Shelter for homeless women, children under investigation
A Lenoir shelter for homeless women and children must show state officials that financial and procedural problems as well as lapses in basic maintenance found in April have been corrected or it could lose its grant funding.
The director of the Kwanzaa Family Inn, which is on Old North Road, said in an interview Friday that all of the issues cited in the inspection report have been corrected. But some people who have stayed at the shelter say the inspection didn’t begin to address the problems there.
Kwanzaa residents are allowed up to 90 days to stay at the shelter while they look for permanent housing. Dulatown Outreach Center, which runs the Kwanzaa Family Inn, received a $17,778 federal grant administered by the N.C. Department of Health and Human Services for the shelter service in fiscal 2013-14. The grant runs out September 30 but may be renewed.
An inspection of the Kwanzaa Family Inn conducted April 9 found exposed light sockets, broken floor tiles, exposed heating vents, no carbon monoxide detectors, and inadequate lighting, according to documents from the state Housing and Homeless Unit. More seriously, inspectors found:
--Some clients were being charged a lodging fee while others were not.
--The shelter did not properly document its clients’ eligibility for housing.
--The shelter had an appeals process in place but did not allow a verbal appeal from a client.
--No evidence that required intake forms were being used and no data had been entered into the Carolina Homeless Information Network system since December 2013, a violation of the U.S. Housing and Urban Development grant guidelines.
--The shelter did not have written financial procedures and policies to, for instance, track payments and provide internal controls.
The review made 14 recommendations for improvement. A letter dated Aug. 6 asks for documentation that problems have been corrected.
Elijah B. Freeman of High Point, director of the outreach center, said Kwanzaa was looking for a new director last fall, so some things got overlooked but were fixed within 30 days after the April 9 review. He said he already sent DHHS documentation showing the issues were corrected.
"We weren't waiting until September to correct these issues," Freeman said. "I don't understand why they sent out a letter months later with that information."
DHHS spokesman Kevin Howell said the Aug. 6 letter sent Aug. 6 was an official procedure.
"As is usually the case, items were discussed verbally during the onsite review, and there have been other communications since April," Howell said in an e-mail.
Some people who have stayed at Kwanzaa have complained about health and safety issues beyond what the state inspectors found, however.
Jeri Duckworth, 45, said Kwanzaa was her only chance for a new start after she was kicked out of a rental house in Morganton in June with no job and nowhere else to live. But instead of a new start, she said, the 26 days she was at Kwanzaa were "a living nightmare."
"I want that place to be shut down," she said. "The way they treated us is wrong. You shouldn't have to live like that, nobody should. It's ridiculous."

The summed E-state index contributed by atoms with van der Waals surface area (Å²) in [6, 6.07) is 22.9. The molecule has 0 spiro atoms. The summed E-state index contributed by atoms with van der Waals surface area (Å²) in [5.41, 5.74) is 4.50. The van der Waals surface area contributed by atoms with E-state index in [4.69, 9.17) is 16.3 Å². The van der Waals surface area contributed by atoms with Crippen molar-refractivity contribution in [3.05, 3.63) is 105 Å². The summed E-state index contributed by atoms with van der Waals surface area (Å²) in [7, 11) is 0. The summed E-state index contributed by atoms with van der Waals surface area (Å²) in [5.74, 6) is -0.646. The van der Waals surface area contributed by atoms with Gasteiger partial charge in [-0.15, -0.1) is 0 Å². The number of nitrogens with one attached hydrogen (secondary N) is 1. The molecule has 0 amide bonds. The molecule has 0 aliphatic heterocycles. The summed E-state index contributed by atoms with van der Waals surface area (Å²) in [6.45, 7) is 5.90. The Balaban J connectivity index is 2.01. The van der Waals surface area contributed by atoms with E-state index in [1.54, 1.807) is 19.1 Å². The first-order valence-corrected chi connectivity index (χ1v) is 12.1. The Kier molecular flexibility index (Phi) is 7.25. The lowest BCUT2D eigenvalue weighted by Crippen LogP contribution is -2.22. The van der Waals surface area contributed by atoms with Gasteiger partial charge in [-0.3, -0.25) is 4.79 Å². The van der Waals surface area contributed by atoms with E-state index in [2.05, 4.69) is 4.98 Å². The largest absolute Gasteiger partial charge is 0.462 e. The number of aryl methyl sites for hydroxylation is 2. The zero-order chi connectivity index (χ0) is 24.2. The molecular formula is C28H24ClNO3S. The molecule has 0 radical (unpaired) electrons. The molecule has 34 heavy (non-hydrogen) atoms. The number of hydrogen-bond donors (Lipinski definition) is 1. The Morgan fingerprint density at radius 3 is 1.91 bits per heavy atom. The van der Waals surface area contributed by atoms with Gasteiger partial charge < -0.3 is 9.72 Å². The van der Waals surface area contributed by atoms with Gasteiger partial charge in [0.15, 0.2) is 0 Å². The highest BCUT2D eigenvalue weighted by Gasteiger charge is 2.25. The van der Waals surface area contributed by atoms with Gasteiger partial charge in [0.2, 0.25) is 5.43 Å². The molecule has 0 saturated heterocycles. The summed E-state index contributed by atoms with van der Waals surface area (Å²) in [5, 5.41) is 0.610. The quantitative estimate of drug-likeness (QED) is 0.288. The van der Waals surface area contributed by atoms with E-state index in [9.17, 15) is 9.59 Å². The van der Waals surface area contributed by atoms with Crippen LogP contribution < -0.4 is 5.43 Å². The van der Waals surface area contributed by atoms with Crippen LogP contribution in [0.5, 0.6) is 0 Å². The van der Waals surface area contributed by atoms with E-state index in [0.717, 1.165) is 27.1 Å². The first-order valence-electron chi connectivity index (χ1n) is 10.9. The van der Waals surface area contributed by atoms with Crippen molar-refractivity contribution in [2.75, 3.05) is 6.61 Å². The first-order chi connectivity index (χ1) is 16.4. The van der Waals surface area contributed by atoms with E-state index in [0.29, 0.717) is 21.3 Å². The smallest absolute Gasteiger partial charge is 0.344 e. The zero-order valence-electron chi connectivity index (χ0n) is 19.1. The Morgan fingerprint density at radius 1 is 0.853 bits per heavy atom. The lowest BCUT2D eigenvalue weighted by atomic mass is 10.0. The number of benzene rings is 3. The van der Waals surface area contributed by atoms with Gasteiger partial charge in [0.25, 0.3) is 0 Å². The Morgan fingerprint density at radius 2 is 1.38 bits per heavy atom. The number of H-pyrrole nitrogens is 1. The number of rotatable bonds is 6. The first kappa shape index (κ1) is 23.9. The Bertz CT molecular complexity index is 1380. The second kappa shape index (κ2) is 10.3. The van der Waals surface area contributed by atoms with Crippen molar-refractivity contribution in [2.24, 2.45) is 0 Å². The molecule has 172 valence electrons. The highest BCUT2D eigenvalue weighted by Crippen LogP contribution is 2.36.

She said she had to remove snakes from inside a hallway and a bedroom, and the place was rundown. She also said Kwanzaa management would change its residency rules arbitrarily. After first being allowed to stay there for free, she was told to start paying rent though she still hadn’t found work. She now lives in a tiny apartment off Nuway Circle.
"The place is supposed to be lifting me up, not shoving my face in the dirt," Duckworth said.
Another former resident, Crystal Gullett, also said she left after only two weeks because of the snakes.
Sharon Poarch, director of the Shelter Home of Caldwell County, and Sharon Osborne, director of Caldwell County Yokefellow, said they have heard stories of problems with the management and upkeep at Kwanzaa. Poarch said the letter from DHHS speaks for itself.
"The reports about undesirable conditions at Kwanzaa have been very concerning," Poarch said. "As a member of the Foothills Homeless Coalition, I work with other local agencies and community members who are concerned for our homeless population."
Osborne said Kwanzaa doesn't do enough to get its clients back on track with their lives as the program exists.
"The key to successfully serving this special population is providing effective case management, which involves evaluating and identifying the crisis in their lives, linking the individuals to those services, consistent follow-up, short-term guidance and long-term monitoring," Osborne said. "It's simply not always possible to take a person in directly from homelessness and change their path in 90 days."
Freeman said that Kwanzaa and Dulatown Outreach are being unfairly targeted. He said the shelter fills a void in the community, which currently has no other year-round shelter services, though Yokefellow and the City of Lenoir are developing a shelter on West Avenue that is expected to open this fall.
"People are always going to complain about what we do," he said. "No program was addressing the issue of homeless women and minor children when the economy went south. We are doing a job that even the county and city did not recognize. No one gave a darn about these people."